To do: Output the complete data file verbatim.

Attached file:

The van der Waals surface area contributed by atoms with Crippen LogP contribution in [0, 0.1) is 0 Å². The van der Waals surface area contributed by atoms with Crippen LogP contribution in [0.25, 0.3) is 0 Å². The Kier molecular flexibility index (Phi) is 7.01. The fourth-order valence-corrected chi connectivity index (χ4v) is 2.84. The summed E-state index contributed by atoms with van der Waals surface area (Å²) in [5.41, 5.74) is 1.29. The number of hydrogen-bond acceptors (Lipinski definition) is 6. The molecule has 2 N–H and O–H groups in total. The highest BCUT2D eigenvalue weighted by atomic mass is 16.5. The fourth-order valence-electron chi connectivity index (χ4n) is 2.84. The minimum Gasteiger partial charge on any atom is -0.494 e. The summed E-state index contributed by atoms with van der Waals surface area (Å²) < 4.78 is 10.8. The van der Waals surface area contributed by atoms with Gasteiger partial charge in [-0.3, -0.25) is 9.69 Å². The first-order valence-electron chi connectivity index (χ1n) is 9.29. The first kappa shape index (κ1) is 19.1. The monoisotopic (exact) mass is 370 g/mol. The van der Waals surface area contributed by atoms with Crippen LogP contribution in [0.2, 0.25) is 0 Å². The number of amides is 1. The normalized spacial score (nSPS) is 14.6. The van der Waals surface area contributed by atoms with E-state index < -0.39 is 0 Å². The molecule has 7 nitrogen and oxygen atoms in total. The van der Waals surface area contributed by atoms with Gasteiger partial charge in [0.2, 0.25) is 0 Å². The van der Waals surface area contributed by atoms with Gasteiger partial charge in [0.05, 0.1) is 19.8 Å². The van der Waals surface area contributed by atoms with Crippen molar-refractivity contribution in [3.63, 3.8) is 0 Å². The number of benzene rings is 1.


The van der Waals surface area contributed by atoms with Crippen LogP contribution in [0, 0.1) is 0 Å². The van der Waals surface area contributed by atoms with Crippen LogP contribution in [0.25, 0.3) is 0 Å². The Kier molecular flexibility index (Phi) is 7.01. The fourth-order valence-corrected chi connectivity index (χ4v) is 2.84. The summed E-state index contributed by atoms with van der Waals surface area (Å²) in [5.41, 5.74) is 1.29. The number of hydrogen-bond acceptors (Lipinski definition) is 6. The molecule has 2 N–H and O–H groups in total. The highest BCUT2D eigenvalue weighted by atomic mass is 16.5. The fourth-order valence-electron chi connectivity index (χ4n) is 2.84. The minimum Gasteiger partial charge on any atom is -0.494 e. The summed E-state index contributed by atoms with van der Waals surface area (Å²) < 4.78 is 10.8. The van der Waals surface area contributed by atoms with Gasteiger partial charge in [-0.3, -0.25) is 9.69 Å². The first-order valence-electron chi connectivity index (χ1n) is 9.29. The first kappa shape index (κ1) is 19.1. The monoisotopic (exact) mass is 370 g/mol. The van der Waals surface area contributed by atoms with Crippen LogP contribution in [0.2, 0.25) is 0 Å². The number of amides is 1. The normalized spacial score (nSPS) is 14.6. The van der Waals surface area contributed by atoms with E-state index < -0.39 is 0 Å². The molecule has 7 nitrogen and oxygen atoms in total. The van der Waals surface area contributed by atoms with Gasteiger partial charge in [0.2, 0.25) is 0 Å². The van der Waals surface area contributed by atoms with Gasteiger partial charge in [0.05, 0.1) is 19.8 Å². The van der Waals surface area contributed by atoms with Crippen molar-refractivity contribution in [3.63, 3.8) is 0 Å². The number of benzene rings is 1.